‘The Flash’ Season 1 Recap, Episode 1: ‘Pilot’
To understand what I’m about to tell you, you need to do something first. You need to believe that I have merely a basic working knowledge of the character of the Flash, The Fastest Man Alive and the star of the CW’s latest small-screen superhero adaptation. But for some reason, when ComicsAlliance Editor In Chief Andy Khouri was looking for volunteers to recap The Flash, my hand shot up. Maybe it’s because I had a huge fondness for the 1990, John Wesley Shipp-fronted live action series. Maybe it’s because I just like the character of the Flash in the (realtively) few instances I’ve read his comics or seen him on the Justice League cartoons. Maybe it’s just because in every promo image of the lead character I’d seen, the dude was smiling. Maybe it’s all of those things. Maybe it’s some other reason entirely.
My name is Dylan Todd. I’m the Flashest Recapper Alive. Welcome to the inaugural installment of our weekly Flash recaps, titled Up To Speed. (Get it? Because he runs fast and also we catch you up on what happened in the show.) Here we’ll recap the episodes, dispense some Flash Facts and talk about what works, what doesn’t and where the series might be headed, as we try and keep up with the adventures of Central City’s finest hero, Barry Allen: The Flash.
FLASHBACK: What Happened This Week
The episode opens with a voiceover of Barry Allen introducing himself, and already the tone is set. It’s a fun, playful introduction, showing the Flash zooming thru the city at breakneck speeds. Also, he blows out the windows of some parked cars, which looks cool but is kind of a jerk move. I will sort of overlook this because when you’re committing to a TV show whose central premise revolves around a guy who (SPOILERS?) gets runs-fast powers from a bolt of science-lightning, maybe holding it up too closely to reality isn’t the best tack.
After the opening montage of the Flash flashing around town, we flashback to “fourteen years ago,” back when we were all so innocent and young. Remember the year 2000? JFK? The Space Race? Hula hoops? Drag racing for pink slips out on old Route 11? The fashions. The fun. The music, man; the music. [sigh] Those were the days.
We’re introduced to a young Barry Allen, who’s 11 years old. He’s getting beat up by some bullies because he tried to stop some other kids getting picked on because the bullies “thought they weren’t cool.” So be warned, everybody: Central City has some hipster-ass kids roaming the streets, checking your cred, Mike Skull-style, and if you ain’t cool enough, you’re gonna get a beating.
Because this is a Geoff Johns-written show, Barry has to hammer home the point that he wasn’t able to outrun the bullies because he wasn’t fast enough. Because Flash. Then Barry’s mom lets loose one of many weird idioms in this episode when she tells Barry that “sometimes it’s better to have a good heart than fast legs.” which is a really weird saying that I have never heard anybody say in my entire life. Barry’s dad, portrayed by old school Flash TV star John Wesley Shipp, comes home and gives him a typical TV dad pep talk. You know, tousling the hair, calling him “Slugger,” telling him not to fight. I assume that after the end of the scene, he could be found in a recliner listening to a baseball game on an old timey radio while he flipped through the paper.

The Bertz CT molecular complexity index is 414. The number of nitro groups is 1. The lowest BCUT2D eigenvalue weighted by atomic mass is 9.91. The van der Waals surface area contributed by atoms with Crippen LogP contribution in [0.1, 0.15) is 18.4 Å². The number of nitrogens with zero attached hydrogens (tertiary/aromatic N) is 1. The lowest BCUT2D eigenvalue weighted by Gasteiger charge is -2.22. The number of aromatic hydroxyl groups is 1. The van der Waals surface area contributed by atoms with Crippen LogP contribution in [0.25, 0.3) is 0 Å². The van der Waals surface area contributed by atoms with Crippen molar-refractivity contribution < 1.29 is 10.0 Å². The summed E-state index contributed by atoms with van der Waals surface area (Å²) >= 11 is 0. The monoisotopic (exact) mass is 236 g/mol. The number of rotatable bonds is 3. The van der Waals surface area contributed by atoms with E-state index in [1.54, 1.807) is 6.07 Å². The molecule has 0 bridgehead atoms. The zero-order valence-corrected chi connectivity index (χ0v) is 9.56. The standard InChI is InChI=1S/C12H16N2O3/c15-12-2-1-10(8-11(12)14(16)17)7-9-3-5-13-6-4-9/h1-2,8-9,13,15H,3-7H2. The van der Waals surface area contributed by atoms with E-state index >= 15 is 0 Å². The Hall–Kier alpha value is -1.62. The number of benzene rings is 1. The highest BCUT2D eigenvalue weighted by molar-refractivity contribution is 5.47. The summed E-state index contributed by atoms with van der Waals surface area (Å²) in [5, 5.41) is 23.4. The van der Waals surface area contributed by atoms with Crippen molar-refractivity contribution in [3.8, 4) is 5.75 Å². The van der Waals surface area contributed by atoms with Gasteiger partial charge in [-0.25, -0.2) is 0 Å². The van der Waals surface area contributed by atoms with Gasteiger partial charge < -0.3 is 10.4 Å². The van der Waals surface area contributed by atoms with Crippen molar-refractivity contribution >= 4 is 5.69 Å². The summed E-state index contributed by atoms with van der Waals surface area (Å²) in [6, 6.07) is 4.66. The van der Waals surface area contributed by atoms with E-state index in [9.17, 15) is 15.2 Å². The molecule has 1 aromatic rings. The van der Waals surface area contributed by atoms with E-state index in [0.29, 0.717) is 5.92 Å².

Later that night (?), Barry wakes up to find the water in his aquarium floating in the air. (Subtext!) He heads downstairs and finds his mom trapped in a circle of red and yellow lights. His dad shows up, tells him to run, (GET IT?!) and a yellow blur drops him off a few streets over. Like, I’m no Flash expert, but that’s Professor Zoom, aka the Reverse-Flash, right? Right.
Flash forward to the present day, and we find Barry Allen (Grant Gustin) running (GET IT?!) through a crowd to get to a crime scene to collect evidence. He’s late, as usual, but Detectives Joe West (Law & Order’s Jesse L. Martin) and his partner, Something Crustycop (Al Sapienza, who looks familiar because he’s played a cop in everything), cover for him with the grouchy Captain Singh (Patrick Sabongui). There’s some funny bits with a chocolate bar and Barry’s terrible excuses and a poo-pen. Meanwhile, Barry BBC Sherlock’s the crime scene, pinpointing the make and model of the car, as well as a shockingly fresh animal turd that was on the tire.
Back at Barry’s lab, he’s looking up one of the perps, Clyde Mardon, who could not look more like a douche if he was trying. He’s like a walking Roofie. We’re introduced to Iris West (Candice Patton), Joe’s daughter and Barry’s mega-crush, and they both get to drop some exposition about the bank robbery and a CERN-style particle accelerator that’s about to get started up at S.T.A.R Labs.